The present investigation began with the conjecture that people may do better by saying “some other time” instead of “no, not ever” in response to temptations. Drawing from learning theories, we hypothesized that people interpret unspecific postponement (“I can have it some other time”) as a signal that they do not strongly value the postponed temptation. In this way, unspecific postponement may reduce desire for and consumption of postponed temptations, both in the present moment and over time. Four experiments tested those hypotheses. A multi-phase study using the free-choice paradigm supported the learning account for the effects of postponement: unspecific postponement reduced immediate desire for a self-selected temptation which in turn statistically accounted for diminished consumption during the week following the manipulation – but only when postponement was induced, not when it was imposed (Experiment 1). Supporting the hypothesis that unspecific but not specific postponement connotes weak valuation, only unspecific postponement reduced attention to (Experiment 2) and consumption of (Experiment 3) the postponed temptation. Additionally, unspecific postponement delayed consumption primarily among those who were highly motivated to forgo consumption of the temptation (Experiment 3). A final multi-phase experiment compared the effectiveness of unspecific postponement to the classic self-control mechanism of restraint, finding that unspecific postponement (vs. restraint) reduced consumption of the temptation in the heat of the moment and across one week post-manipulation (Experiment 4). The current research provides novel insight into self-control facilitation, the modification of desire, and the differential effects of unspecific and specific intentions for reducing unwanted behavior.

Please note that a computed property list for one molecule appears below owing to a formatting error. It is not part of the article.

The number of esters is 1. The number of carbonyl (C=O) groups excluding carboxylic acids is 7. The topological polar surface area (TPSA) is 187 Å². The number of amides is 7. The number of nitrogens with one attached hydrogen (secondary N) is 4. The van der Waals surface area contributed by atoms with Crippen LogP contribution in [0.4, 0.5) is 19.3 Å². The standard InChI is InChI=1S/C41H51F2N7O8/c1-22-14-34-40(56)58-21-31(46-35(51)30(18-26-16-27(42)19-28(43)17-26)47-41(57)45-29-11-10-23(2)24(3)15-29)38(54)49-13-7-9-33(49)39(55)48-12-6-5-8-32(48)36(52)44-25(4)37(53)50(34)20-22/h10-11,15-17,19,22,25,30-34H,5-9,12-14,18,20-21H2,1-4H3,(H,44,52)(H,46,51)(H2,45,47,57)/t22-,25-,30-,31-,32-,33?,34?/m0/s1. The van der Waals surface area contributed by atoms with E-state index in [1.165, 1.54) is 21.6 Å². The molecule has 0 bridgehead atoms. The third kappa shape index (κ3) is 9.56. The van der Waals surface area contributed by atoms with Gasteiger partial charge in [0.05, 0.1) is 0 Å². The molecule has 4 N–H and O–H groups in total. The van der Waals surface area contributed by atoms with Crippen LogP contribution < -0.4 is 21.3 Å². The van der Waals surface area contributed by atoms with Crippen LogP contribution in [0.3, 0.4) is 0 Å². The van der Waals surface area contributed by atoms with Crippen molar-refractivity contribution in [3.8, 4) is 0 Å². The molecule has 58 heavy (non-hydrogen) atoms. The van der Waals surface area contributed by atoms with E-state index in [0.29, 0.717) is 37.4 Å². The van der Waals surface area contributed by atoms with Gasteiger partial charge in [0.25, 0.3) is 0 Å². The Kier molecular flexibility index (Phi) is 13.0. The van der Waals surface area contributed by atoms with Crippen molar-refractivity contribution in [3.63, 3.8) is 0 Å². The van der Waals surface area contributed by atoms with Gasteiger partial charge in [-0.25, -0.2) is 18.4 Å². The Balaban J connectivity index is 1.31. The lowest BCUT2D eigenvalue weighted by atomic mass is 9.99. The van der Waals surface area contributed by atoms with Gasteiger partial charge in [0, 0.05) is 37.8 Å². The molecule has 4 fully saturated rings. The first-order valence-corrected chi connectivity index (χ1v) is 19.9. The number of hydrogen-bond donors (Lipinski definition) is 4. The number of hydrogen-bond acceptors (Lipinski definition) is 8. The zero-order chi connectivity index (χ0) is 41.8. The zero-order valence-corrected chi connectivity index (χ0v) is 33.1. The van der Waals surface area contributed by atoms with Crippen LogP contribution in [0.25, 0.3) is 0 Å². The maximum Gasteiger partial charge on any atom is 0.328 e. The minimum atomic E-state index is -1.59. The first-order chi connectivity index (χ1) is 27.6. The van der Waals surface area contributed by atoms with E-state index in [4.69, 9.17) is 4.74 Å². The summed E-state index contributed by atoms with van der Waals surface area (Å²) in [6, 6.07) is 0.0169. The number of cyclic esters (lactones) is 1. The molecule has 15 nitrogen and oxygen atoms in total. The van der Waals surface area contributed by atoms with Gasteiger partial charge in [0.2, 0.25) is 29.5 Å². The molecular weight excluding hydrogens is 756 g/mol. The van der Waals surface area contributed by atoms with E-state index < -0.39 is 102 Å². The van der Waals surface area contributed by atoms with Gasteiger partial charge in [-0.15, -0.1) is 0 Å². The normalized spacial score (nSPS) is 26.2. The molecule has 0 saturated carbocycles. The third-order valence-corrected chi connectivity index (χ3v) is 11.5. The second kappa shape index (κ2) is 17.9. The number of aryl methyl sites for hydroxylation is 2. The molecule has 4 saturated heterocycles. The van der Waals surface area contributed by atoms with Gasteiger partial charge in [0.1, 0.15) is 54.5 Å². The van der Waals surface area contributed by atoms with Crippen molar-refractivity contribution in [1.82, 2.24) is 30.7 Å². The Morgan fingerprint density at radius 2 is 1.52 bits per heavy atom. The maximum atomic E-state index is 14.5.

, , , ,
Journal of Personality and Social Psychology
Rotterdam School of Management (RSM), Erasmus University

Mead, N., & Patrick, V. (2015). The Taming of Desire: Unspecific Postponement Reduces Desire for and Consumption of Postponed Temptations. Journal of Personality and Social Psychology, 2015, 1–59. Retrieved from